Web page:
But there is something magical in the ridiculousness of it all, something that makes you smile and actually want to have them come over to your place to wash your windows.

And yet it still feels better than the way a lot of big companies approach differentiation.

Maybe it’s because they seem to own the madness of it – laughing with the audience rather than have them laugh at them with statements like ‘no peeking’ – whereas other organizations try and justify their differentiation-for-the-sake-of-differentiation in serious overtones … trying to imply their small and insignificant improvement is the second coming of Christ.

So here’s to the Men In Kilts for reminding us that being serious about what you do doesn’t mean you have to serious about who you are.

Out Of The Times …
June 22, 2017, 6:15 am
Filed under: A Bit Of Inspiration, Culture, Marketing, Marketing Fail, Positioning, Sport

The Times.

One of the icons of newspapers and journalism.

Not just in the UK, but across the whole World.

Sure, there have been scandals along the way – not to mention the Murdoch ownership – but overall, it is still a paper that commands huge respect which is why I found this recent ad of theirs on Facebook rather baffling.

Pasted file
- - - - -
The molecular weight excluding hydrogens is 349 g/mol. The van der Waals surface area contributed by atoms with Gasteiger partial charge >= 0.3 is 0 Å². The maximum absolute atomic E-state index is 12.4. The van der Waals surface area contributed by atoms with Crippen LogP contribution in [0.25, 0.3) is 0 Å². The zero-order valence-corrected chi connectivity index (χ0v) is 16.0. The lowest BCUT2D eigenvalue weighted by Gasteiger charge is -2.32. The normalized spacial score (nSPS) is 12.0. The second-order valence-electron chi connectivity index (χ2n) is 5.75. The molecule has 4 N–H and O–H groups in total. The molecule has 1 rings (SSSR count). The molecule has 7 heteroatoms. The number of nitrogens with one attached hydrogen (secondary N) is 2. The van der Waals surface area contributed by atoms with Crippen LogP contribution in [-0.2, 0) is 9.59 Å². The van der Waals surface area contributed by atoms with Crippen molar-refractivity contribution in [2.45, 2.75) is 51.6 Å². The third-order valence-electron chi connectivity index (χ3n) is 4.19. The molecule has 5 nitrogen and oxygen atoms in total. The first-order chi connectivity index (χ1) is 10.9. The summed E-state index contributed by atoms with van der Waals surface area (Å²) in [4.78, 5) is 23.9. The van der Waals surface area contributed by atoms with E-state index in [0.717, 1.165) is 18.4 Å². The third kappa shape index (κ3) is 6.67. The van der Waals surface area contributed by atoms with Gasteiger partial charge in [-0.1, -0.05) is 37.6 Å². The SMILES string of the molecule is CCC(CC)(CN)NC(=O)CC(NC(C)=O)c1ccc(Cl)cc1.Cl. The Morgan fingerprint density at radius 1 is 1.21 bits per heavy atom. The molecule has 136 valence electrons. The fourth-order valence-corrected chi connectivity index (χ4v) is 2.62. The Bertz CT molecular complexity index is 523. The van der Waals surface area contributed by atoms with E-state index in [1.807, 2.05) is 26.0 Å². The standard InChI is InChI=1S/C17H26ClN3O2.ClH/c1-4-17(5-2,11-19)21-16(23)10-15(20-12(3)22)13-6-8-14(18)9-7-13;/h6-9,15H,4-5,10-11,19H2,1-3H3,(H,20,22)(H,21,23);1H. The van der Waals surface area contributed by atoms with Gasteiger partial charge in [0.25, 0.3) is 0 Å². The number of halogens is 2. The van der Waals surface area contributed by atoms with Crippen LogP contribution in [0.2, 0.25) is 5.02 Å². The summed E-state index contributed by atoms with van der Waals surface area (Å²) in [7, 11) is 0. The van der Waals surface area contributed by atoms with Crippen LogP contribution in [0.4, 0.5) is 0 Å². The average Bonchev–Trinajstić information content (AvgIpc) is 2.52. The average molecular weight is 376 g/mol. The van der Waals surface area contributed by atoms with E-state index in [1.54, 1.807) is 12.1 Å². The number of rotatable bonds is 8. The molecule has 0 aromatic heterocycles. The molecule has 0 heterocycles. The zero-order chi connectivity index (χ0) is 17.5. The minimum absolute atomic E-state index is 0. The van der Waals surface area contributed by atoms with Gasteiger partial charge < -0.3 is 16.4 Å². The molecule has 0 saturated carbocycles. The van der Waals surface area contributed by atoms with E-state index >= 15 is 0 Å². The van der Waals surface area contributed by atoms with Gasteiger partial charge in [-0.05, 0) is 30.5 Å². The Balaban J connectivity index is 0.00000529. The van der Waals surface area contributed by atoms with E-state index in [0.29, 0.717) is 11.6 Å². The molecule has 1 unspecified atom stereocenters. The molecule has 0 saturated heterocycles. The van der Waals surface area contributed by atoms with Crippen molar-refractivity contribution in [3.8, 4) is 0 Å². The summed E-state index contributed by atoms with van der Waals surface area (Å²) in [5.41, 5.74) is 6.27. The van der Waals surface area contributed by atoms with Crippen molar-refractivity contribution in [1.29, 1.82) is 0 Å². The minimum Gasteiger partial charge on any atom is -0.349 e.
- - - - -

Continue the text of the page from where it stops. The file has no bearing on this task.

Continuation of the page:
Yes, I know football is a global sport worth billions of pounds a year.

Yes, I know The Times have a football writer, Henry Winter, that is highly revered.

Yes, I know that Facebook audiences may be more likely to react to a football story than a journalism story.

But …. come on.

It’s the fucking Times.

And while having a global perspectives has never been so important as it is today, I’m not sure football – or Jose Mourinho for that matter – is going to drive the subscriptions they crave, especially when there are so many more topical [and important] issues they could push against … whether that’s the politically motivated movement to promote anything that challenges a claim as false news or even the tragic terrorist events that have taken place in London in the last few days.